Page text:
See? My brain is really very smart..
Wednesday, August 20, 2008
Note: It may appear that what you are reading is a duplicate column, found on both of my websites (Perspectives on Wrestling and Richard Berger’s Point of View). Please be aware that the first three paragraphs are indeed identical. After that, they diverge into separate subjects. I view it as a quick and easy way to get the same point across without re-writing. Others may call it proof of laziness.
Hello to my friends everywhere…
I must apologize. I’ve not been updating both of the websites far longer than I ever would have anticipated. I want to thank those folks that took the time to send e-mail inquiring about the status of my health, both physically and mentally. It’s good to be able to say I’m doing reasonably well (okay, the mental aspects have always been questionable), and I sincerely appreciate the concern people have expressed. In general, things are not bad, and the fact is they could be a whole lot worse. So, there are no complaints from me.
Occasionally, situations of the personal variety will crop up unexpectedly. In some cases, they demand virtually all of one’s attention. Such was the case for yours truly. And while the difficulties appear to be resolved, the circumstances demanded most of my time and all of my patience. Trust me; nobody would have wanted to read anything I might have written during that period.
So, unless the loose ends aren’t secured as well as I’d like to believe they are, these sites will be updated more frequently. And yes, to the few that inquired, I’m still working on the book. An announcement will be made as it comes close to publication, hopefully before year’s end. But for now, let’s move forward.
All societies are complex by their very nature. Depending on what philosophy a government practices, individual expression will be permitted more in some than in others. Still, despite variances in tolerance from country to country, the urge to conform is a human trait. From the most totalitarian and oppressive nations to the more lenient and liberal, the desire to create a society that abides by a certain code of conduct is consistent.
Despite the ominous move towards a police state mentality in the United States' recent past, there still remains a somewhat more open attitude than what is true for many countries. True, at least when it comes to general behavior and how people conduct themselves in public settings. This is at the heart of the point I hope to make. While likely to be considered trivial by many, I believe it to be indicative of how a society perceives itself, both at home and in the world.
I’ve found myself becoming more and more unhappy and discouraged as time passes. The downgrading of human verbal interaction in the North American public has, in my estimation, reached an all-time low. Hearing young and old alike using four-letter-words as a part of general conversation, most of the time unnecessarily so, causes a certain dyspepsia within me.
My reaction is certainly not unique. I’ve observed the distressed facial expressions of people within hearing range of a barrage of foul verbiage, and they mirror mine. No matter what the age of the offender (although it is particularly disheartening when it comes from the very young), it is undeniable proof of a coarseness that is pervasive throughout North America.
Sadly, this form of “verbal violence” has grown unrelentingly. And worst of all, it seems to have been accepted to one degree or another most everywhere. Perhaps it's a case of mass resignation to the ever-growing avalanche of foul language. Still, I'm a cockeyed optimist, and I continue to believe it may yet be halted, or at least minimized.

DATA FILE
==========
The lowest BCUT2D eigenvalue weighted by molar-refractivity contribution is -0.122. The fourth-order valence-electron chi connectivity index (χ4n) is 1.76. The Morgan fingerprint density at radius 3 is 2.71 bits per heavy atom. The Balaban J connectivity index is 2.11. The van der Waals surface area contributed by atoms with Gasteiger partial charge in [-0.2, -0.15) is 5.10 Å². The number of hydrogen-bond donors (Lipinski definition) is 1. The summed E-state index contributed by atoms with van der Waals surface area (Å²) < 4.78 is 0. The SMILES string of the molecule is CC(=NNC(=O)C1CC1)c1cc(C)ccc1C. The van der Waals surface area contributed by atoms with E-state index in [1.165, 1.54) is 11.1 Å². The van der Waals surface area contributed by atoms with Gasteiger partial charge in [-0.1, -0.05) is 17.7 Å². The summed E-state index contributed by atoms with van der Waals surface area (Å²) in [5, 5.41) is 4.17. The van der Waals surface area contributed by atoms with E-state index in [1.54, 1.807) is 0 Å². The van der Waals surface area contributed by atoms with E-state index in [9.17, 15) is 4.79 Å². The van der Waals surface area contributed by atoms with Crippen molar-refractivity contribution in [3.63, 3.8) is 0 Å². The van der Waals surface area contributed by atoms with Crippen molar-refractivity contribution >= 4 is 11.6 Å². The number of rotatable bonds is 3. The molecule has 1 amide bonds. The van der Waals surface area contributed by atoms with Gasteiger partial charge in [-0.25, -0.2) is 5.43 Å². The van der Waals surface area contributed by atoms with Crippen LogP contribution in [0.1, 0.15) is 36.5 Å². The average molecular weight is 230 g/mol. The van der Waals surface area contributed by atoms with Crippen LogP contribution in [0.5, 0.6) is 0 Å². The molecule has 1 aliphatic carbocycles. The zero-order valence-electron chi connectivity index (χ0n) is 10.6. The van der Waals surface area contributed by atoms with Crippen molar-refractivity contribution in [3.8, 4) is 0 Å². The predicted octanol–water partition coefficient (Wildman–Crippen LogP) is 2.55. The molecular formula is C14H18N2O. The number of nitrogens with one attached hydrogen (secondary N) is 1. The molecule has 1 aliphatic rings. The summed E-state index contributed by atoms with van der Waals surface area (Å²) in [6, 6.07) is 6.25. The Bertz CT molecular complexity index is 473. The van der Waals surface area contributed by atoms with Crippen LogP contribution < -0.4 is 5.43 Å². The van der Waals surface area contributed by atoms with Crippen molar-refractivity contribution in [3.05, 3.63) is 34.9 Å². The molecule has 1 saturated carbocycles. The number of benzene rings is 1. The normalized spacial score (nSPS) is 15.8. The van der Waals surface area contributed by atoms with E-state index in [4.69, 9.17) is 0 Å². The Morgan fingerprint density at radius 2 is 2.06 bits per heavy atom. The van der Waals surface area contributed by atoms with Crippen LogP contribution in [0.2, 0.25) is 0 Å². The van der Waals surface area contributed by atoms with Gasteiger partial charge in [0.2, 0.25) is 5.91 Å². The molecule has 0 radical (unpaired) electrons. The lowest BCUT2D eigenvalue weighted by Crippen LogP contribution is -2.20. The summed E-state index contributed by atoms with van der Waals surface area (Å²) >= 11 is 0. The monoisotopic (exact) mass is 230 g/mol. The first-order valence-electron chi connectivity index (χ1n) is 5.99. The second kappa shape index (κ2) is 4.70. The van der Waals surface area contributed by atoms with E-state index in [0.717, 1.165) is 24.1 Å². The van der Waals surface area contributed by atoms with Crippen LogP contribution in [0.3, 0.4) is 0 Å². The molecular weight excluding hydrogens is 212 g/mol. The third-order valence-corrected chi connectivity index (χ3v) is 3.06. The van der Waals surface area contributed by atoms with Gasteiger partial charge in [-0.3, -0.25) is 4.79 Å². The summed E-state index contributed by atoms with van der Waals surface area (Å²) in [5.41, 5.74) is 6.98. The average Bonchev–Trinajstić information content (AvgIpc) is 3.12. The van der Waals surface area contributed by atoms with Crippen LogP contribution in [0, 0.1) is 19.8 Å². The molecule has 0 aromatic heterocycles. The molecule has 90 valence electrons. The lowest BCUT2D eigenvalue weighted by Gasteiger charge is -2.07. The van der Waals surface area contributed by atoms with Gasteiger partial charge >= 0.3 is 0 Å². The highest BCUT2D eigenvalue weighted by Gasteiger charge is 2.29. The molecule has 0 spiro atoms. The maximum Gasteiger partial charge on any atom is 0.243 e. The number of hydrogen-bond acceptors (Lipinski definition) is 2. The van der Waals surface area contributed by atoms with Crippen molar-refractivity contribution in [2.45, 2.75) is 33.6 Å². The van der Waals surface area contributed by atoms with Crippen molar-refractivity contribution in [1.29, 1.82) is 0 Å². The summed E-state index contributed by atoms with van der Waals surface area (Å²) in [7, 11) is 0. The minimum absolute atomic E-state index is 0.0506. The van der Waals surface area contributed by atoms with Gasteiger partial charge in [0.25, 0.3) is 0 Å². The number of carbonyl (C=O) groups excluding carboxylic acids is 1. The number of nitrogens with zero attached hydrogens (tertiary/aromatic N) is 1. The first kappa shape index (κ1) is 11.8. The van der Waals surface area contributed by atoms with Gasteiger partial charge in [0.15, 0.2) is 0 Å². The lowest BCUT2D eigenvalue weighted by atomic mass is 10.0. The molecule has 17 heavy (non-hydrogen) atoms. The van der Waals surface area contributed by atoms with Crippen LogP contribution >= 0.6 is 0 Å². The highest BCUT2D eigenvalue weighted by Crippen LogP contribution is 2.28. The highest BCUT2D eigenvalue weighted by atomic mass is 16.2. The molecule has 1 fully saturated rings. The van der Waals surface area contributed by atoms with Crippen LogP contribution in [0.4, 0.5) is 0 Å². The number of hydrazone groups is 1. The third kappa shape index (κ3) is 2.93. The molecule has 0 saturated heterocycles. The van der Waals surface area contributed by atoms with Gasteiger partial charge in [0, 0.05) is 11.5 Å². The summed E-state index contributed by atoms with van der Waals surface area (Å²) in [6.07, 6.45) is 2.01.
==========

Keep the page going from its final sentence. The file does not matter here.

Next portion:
Now, I absolutely have no problem with hearing or using foul language when it’s appropriate. There are plenty of people that will tell you they’ve been witnesses to a crass diatribe or two (million) springing from these lips. No, I do not disparage the USE of such words, only the MISUSE. To insert powerful and incendiary terms as a matter of course sentence after sentence, paragraph after paragraph, brings about three results:
1. It sends a message that the spouting individual most probably possesses a limited vocabulary and is handicapped by lower-than-average intelligence.
2. It encourages the more impressionable within hearing range to emulate those they may consider cool or tough or more worldly. In which case, they “learn” that this is tolerable behavior.
3. Words uttered infrequently carry more weight than those used commonly. By employing terms that had once been reserved primarily for the rare occasions when they emphasized a point, they now fail to grab the listener's attention. By using profanity in everyday conversations, the very purpose behind it is defeated, with the intended impact greatly reduced.
Plain and simple, I maintain that it is not a respectable form of expression. When the occasion calls for a particularly strong word or image, then fine, you’ll get no argument from me. (The exception would be as it pertains to the time and place involved, which has everything to do with it. As a rule, when children are in the area, it is NEVER appropriate to delve into the blue).
If people truly want respect from others, they would be far better served by talking in a conversational and convincing manner without resorting to vulgarism. Breaking out colorful terminology among friends in a private setting is perfectly reasonable; when talking within earshot of the general public, it is not.
Being an avowed left-leaning person all my life (at least politically), it bothers me just a bit when it comes to laying out rules and regulations on how the populace should behave itself. The freedom to develop our own strengths and discover our own limits as a people begins within the individual. Beyond the basic tenets (i.e. do not kill others with the possible exception of self-defense), I’d much prefer living in a community that adheres to a standard. One that promotes the principle that each and every person may choose his own philosophy of life.
But when it comes to using the English language in public, I maintain that there must be an understanding and an agreed upon accord. It would be one small step towards comprehending ourselves and others, along with strengthening our solidarity as a people. The flagrant misuse of words and their intended meanings only serves to undermine such goals as well as diminishing us as a society..
Wednesday, July 16, 2008